A Circle of Support
A Circle of Support
As Zahirah Mann tells it, the concept for Angelenos for Los Angeles, a giving circle housed at Liberty Hill, came together over several months.
She and co-chair Anne-Marie Jones and several of their friends formed the giving circle in fall of 2011, and made their first grant at the end of 2012. But some of the first ingredients—the information that sparked a decision to make more impact with their philanthropy—came in February 2011 at Uplifting Change, Liberty Hill's initiative to bring together local donor-activists to leverage community assets to strengthen Black Los Angeles.
"Professor Ange-Marie Hancock gave a presentation at the conference discussing her own philanthropy and the findings of her survey of African American philanthropy in Los Angeles. She described philanthropic giving in the Black community, which primarily consists of individuals donating to their churches and schools, assisting their families and so on. This type of giving is thoughtful and in many cases substantial, but not necessarily strategic."
Zahirah remembers that Ange-Marie, now a member of Liberty Hill's Board, used her own history as an example, explaining how she began to direct her philanthropy in a more targeted way.
The presentation resonated with Zahirah, who thought about how she and her husband were giving as a couple. "We are ardent environmentalists. He, especially, was making donations to anyone and everyone who called or sent a letter requesting a donation. Our giving was spread among a number of groups. While all the organizations were concerned with an issue we cared about, our giving was not at all targeted.”
At that same 2011 Uplifting Change, Zahirah and Anne-Marie were intrigued by a panel on giving circles. "The panelists spoke about how they were able to make high impact gifts each year by pooling their resources with friends and colleagues," says Zahirah. "We were impressed with how much some groups were able to give in grants, amounts that for us would be really aspirational!"
From those first sparks of an idea, Zahirah and Anne-Marie, along with some dedicated friends, "decided to form an organization where we could come together and do some high impact giving. Since so much of the idea started at Uplifting Change, we were very focused on giving back to L.A. and to the Black community. After a few discussions, we decided that our mission would be to create and support positive social change in the greater Los Angeles Black community.”
There are now 15 active participants, and several additional contributors. Angelenos for Los Angeles encourages participation at a number of different levels delineated in the membership agreement, which asks participants how involved they would like to be in the circle, regardless of their investment level. The bylaws outline the governance structure based on investment, including rules related to voting and other decision-making. Members of the circle give at least $900 annually, which membership can be shared between up to three individuals; supporters of the circle give at least $100 annually. All participants are encouraged to gather at different times throughout the year in a “casual social setting where everyone can come as they are” to discuss potential grantees, community involvement, and a host of other issues that relate back to the mission and advancement of the work.
For the grantmaking, "we do not have an application process," says Zahirah, "Circle participants come to the group and describe organizations whose work is consistent with the circle's mission. Each person brings their own experience to the discussion and it really helps us understand the best way to move forward."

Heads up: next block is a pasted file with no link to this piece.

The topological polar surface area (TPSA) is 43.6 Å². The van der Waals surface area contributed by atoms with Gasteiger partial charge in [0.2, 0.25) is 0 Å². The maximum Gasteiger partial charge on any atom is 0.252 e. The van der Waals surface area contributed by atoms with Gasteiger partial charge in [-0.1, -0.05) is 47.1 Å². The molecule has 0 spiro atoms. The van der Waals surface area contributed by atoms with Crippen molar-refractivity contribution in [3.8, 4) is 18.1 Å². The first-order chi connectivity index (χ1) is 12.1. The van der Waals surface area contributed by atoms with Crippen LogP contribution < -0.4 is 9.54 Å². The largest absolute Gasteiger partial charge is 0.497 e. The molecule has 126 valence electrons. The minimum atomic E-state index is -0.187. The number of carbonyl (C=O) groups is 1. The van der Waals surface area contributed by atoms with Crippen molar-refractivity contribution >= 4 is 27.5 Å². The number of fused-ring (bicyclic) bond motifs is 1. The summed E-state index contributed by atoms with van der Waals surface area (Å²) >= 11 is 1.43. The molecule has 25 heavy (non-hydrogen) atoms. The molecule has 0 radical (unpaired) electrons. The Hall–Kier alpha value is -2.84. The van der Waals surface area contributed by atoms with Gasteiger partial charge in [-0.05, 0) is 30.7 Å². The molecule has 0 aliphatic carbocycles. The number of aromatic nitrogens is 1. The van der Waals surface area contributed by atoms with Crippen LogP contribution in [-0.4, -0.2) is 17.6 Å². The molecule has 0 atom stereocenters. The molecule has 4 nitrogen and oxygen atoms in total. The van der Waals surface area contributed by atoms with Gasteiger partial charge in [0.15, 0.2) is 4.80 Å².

Of the circle's very first grant in 2012, she says, "It was so exciting. We had an end of the year party; as we were counting up the votes there was so much energy in the room! The first year we raised enough funds to make a grant of $10,000 plus a contribution to Liberty Hill. The main grant went to Peace4Kids. We were so excited to have learned about the organization, a group working with foster youth— if we can improve their outcomes, we get that much closer to resolving so many other societal concerns related to homelessness, criminal justice, etc.”
Now moving into a third year, Angelenos for Los Angeles made their 2013 grants to the Los Angeles Black Worker Center and Peace4Kids and also a contribution to Uplifting Change, honoring Kafi D. Blumenfield.
The giving circle has evolved. They've done away with having subcommittees and doing site visits, instead availing themselves of Liberty Hill's due diligence process. And they've learned what works for them.
“It helps to have everything happen in the context of the broader group, where everyone is given the opportunity to participate,” says Zahirah. “It’s been a great exercise in trust. What we have found is that everyone who actively participates in the circle is not only invested financially, they are invested in the process and invested in the outcome. What’s great about our giving circle is that once people feel committed to the group, they do everything they can to ensure the continuation of the group and its mission. I think that has actually been the biggest accomplishment of the circle and what I am most proud of: helping to develop a group of active philanthropists. They are simply amazing.”
And with that kind of sustainability, Angelenos for Los Angeles will be giving with impact, to be pooling resources and awarding meaningful amounts in grants, and to be creating lasting change for the better in L.A. for years to come.
For information about starting a giving circle, please contact Sarah Vaill at 323.556.7203 or email@example.com.
To read Giving Black in Los Angeles: Donor Profiles and Opportunities for the Future (2012), download the report.